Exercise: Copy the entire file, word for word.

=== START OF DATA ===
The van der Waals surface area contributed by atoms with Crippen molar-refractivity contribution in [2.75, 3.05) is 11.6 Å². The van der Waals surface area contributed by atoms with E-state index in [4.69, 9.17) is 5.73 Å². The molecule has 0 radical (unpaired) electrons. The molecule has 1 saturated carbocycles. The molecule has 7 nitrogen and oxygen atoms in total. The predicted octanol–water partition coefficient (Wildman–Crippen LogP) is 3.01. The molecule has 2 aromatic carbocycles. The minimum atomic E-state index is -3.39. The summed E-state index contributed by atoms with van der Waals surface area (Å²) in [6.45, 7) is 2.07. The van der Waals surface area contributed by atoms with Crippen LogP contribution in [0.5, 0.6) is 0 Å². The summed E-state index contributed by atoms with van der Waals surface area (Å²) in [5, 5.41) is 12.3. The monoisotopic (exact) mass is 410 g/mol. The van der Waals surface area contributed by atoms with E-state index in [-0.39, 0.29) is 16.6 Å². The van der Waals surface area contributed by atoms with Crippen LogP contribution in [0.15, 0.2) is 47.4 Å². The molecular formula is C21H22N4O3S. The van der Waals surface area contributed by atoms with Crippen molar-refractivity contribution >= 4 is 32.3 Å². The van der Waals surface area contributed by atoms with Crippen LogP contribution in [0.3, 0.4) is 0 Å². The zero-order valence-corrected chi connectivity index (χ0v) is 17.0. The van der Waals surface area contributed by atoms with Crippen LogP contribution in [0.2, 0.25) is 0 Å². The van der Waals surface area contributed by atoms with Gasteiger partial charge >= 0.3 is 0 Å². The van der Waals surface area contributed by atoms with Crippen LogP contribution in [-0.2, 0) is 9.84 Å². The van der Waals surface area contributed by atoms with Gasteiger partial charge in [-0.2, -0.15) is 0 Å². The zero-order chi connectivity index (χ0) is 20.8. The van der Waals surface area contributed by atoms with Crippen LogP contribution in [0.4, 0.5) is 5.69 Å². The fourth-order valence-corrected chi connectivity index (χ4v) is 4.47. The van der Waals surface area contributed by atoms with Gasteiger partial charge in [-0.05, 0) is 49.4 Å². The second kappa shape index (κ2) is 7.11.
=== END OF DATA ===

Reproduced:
The van der Waals surface area contributed by atoms with Crippen molar-refractivity contribution in [2.75, 3.05) is 11.6 Å². The van der Waals surface area contributed by atoms with E-state index in [4.69, 9.17) is 5.73 Å². The molecule has 0 radical (unpaired) electrons. The molecule has 1 saturated carbocycles. The molecule has 7 nitrogen and oxygen atoms in total. The predicted octanol–water partition coefficient (Wildman–Crippen LogP) is 3.01. The molecule has 2 aromatic carbocycles. The minimum atomic E-state index is -3.39. The summed E-state index contributed by atoms with van der Waals surface area (Å²) in [6.45, 7) is 2.07. The van der Waals surface area contributed by atoms with Crippen LogP contribution in [0.5, 0.6) is 0 Å². The summed E-state index contributed by atoms with van der Waals surface area (Å²) in [5, 5.41) is 12.3. The monoisotopic (exact) mass is 410 g/mol. The van der Waals surface area contributed by atoms with E-state index in [-0.39, 0.29) is 16.6 Å². The van der Waals surface area contributed by atoms with Crippen LogP contribution in [0.15, 0.2) is 47.4 Å². The molecular formula is C21H22N4O3S. The van der Waals surface area contributed by atoms with Crippen molar-refractivity contribution >= 4 is 32.3 Å². The van der Waals surface area contributed by atoms with Crippen LogP contribution in [0.3, 0.4) is 0 Å². The zero-order valence-corrected chi connectivity index (χ0v) is 17.0. The van der Waals surface area contributed by atoms with Crippen LogP contribution in [0.2, 0.25) is 0 Å². The van der Waals surface area contributed by atoms with Gasteiger partial charge >= 0.3 is 0 Å². The van der Waals surface area contributed by atoms with Crippen LogP contribution in [-0.2, 0) is 9.84 Å². The van der Waals surface area contributed by atoms with Gasteiger partial charge in [-0.2, -0.15) is 0 Å². The zero-order chi connectivity index (χ0) is 20.8. The van der Waals surface area contributed by atoms with Crippen LogP contribution in [0.4, 0.5) is 5.69 Å². The fourth-order valence-corrected chi connectivity index (χ4v) is 4.47. The van der Waals surface area contributed by atoms with Gasteiger partial charge in [-0.05, 0) is 49.4 Å². The second kappa shape index (κ2) is 7.11.